Negotiations to save around 15,000 British steel jobs have failed after Tata Steel said it plans to sell its loss-making plants.
Think tank IPPR has estimated that closure of the plants would result in around 40,000 job losses across the plants themselves and Tata Steel's supply chain.
Steel union leaders and Aberavon MP Stephen Kinnock travelled to Mumbai yesterday (Tuesday) in an attempt to dissuade Tata from closing the Port Talbot plant - the biggest in the UK, which serves around 9,000 jobs itself. But Tata told its European holding company to "explore all options for restructuring", including the entire or partial sale of its plants.
The company has now said that it 'cannot commit' to keeping the plants open while a buyer is found. The plans also affect Tata's plants in Rotherham, Corby and Shotton.
UK small business minister, Anna Soubry, said the government was considering "all options" to salvage the plants and thousands of jobs. It suggests that the UK government could provide financial support, or even nationalise the plants, but Ms Soubry stressed that any action taken by the government must sit within EU state aid rules.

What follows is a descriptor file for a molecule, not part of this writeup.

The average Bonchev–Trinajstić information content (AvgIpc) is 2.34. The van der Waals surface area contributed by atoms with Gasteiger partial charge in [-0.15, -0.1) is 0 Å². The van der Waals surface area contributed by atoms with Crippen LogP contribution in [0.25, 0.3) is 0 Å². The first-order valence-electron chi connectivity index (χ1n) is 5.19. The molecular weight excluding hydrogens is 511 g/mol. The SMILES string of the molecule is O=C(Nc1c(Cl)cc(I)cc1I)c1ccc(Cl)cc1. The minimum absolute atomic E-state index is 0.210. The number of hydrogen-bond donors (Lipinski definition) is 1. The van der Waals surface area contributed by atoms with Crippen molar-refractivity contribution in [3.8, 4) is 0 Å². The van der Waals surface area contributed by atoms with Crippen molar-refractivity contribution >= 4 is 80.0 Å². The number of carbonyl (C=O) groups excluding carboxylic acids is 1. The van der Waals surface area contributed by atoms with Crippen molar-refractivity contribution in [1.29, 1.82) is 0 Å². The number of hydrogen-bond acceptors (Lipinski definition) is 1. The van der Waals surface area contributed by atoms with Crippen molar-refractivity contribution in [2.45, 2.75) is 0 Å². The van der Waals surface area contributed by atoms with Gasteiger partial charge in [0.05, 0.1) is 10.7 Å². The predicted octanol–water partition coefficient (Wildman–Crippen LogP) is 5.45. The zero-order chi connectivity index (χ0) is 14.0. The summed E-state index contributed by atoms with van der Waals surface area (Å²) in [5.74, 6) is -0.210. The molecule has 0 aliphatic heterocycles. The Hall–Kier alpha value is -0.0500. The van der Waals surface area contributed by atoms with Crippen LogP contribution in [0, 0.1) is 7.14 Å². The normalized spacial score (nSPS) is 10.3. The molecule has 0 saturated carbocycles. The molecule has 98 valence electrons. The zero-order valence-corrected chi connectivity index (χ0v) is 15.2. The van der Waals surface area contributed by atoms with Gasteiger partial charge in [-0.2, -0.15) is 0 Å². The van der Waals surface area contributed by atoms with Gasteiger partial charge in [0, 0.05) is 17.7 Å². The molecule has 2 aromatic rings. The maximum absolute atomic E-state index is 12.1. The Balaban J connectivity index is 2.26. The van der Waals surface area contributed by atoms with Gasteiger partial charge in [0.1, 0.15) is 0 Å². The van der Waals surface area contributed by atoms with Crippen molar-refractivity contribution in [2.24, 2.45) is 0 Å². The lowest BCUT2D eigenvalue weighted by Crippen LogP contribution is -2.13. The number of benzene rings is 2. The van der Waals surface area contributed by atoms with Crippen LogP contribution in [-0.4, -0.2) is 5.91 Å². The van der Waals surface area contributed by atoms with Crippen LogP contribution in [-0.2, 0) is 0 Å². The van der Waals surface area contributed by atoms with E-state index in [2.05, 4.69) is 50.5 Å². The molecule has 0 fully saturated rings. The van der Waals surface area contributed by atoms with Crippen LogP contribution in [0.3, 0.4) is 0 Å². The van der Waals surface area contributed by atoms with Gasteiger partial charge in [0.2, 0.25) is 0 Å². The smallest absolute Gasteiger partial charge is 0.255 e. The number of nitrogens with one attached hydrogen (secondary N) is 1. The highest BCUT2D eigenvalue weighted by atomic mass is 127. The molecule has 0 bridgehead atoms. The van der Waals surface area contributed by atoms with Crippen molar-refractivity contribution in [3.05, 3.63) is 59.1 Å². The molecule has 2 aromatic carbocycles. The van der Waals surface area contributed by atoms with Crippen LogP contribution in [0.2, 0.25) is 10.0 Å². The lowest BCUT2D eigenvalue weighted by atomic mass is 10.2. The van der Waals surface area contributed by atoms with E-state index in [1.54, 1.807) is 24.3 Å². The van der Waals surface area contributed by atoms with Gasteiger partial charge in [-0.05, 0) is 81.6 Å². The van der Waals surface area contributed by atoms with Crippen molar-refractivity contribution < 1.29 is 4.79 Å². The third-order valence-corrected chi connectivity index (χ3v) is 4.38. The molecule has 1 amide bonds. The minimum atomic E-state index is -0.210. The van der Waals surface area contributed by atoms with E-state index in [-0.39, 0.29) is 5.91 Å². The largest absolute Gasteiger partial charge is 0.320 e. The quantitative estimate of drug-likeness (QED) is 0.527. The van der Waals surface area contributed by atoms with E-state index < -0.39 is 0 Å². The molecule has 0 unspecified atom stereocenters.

Tata Steel said: "These factors [trading conditions] are likely to continue into the future and have significantly impacted the long-term competitive position of the UK operation."
In the face of strong public criticism, the Welsh and UK governments released a joint statement. It said: "We remain committed to working with Tata and the unions on a long-term sustainable future for British steel-making.
"Both the UK and Welsh governments are working tirelessly to look at all viable options to keep a strong British steel industry at the heart of our manufacturing base."
The Welsh Assembly has been recalled to debate the issue on Monday. And Labour leader Jeremy Corbyn has called on Prime Minister David Cameron to recall the UK Parliament.
Stephen Kinnock said: "The fact that Tata Steel is committed to continuing and to moving forward with the plant whilst looking for a buyer... is absolutely critical.
"There were various scenarios before we came out here... We are now a little bit clearer on which scenario we now have and it isn't certainly the worst case scenario."